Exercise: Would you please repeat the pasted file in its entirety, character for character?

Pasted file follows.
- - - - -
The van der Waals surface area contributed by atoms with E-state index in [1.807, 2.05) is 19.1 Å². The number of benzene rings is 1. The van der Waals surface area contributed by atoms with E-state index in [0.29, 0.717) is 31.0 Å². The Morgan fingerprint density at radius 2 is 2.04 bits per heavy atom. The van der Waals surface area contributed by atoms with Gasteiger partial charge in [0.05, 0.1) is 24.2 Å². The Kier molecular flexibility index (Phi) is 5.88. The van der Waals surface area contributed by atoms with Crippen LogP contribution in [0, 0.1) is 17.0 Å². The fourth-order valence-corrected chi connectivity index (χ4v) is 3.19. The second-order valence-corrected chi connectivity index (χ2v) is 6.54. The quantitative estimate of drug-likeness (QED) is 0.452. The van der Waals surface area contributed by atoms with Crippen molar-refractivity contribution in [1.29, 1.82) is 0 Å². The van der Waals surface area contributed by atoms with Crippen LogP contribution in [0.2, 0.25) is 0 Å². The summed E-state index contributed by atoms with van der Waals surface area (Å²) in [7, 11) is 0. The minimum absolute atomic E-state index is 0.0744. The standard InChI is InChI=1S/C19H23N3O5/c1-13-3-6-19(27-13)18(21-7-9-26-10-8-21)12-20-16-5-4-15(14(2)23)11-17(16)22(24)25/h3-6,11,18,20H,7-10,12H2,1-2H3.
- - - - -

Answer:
The van der Waals surface area contributed by atoms with E-state index in [1.807, 2.05) is 19.1 Å². The number of benzene rings is 1. The van der Waals surface area contributed by atoms with E-state index in [0.29, 0.717) is 31.0 Å². The Morgan fingerprint density at radius 2 is 2.04 bits per heavy atom. The van der Waals surface area contributed by atoms with Gasteiger partial charge in [0.05, 0.1) is 24.2 Å². The Kier molecular flexibility index (Phi) is 5.88. The van der Waals surface area contributed by atoms with Crippen LogP contribution in [0, 0.1) is 17.0 Å². The fourth-order valence-corrected chi connectivity index (χ4v) is 3.19. The second-order valence-corrected chi connectivity index (χ2v) is 6.54. The quantitative estimate of drug-likeness (QED) is 0.452. The van der Waals surface area contributed by atoms with Crippen molar-refractivity contribution in [1.29, 1.82) is 0 Å². The van der Waals surface area contributed by atoms with Crippen LogP contribution in [0.2, 0.25) is 0 Å². The summed E-state index contributed by atoms with van der Waals surface area (Å²) in [7, 11) is 0. The minimum absolute atomic E-state index is 0.0744. The standard InChI is InChI=1S/C19H23N3O5/c1-13-3-6-19(27-13)18(21-7-9-26-10-8-21)12-20-16-5-4-15(14(2)23)11-17(16)22(24)25/h3-6,11,18,20H,7-10,12H2,1-2H3.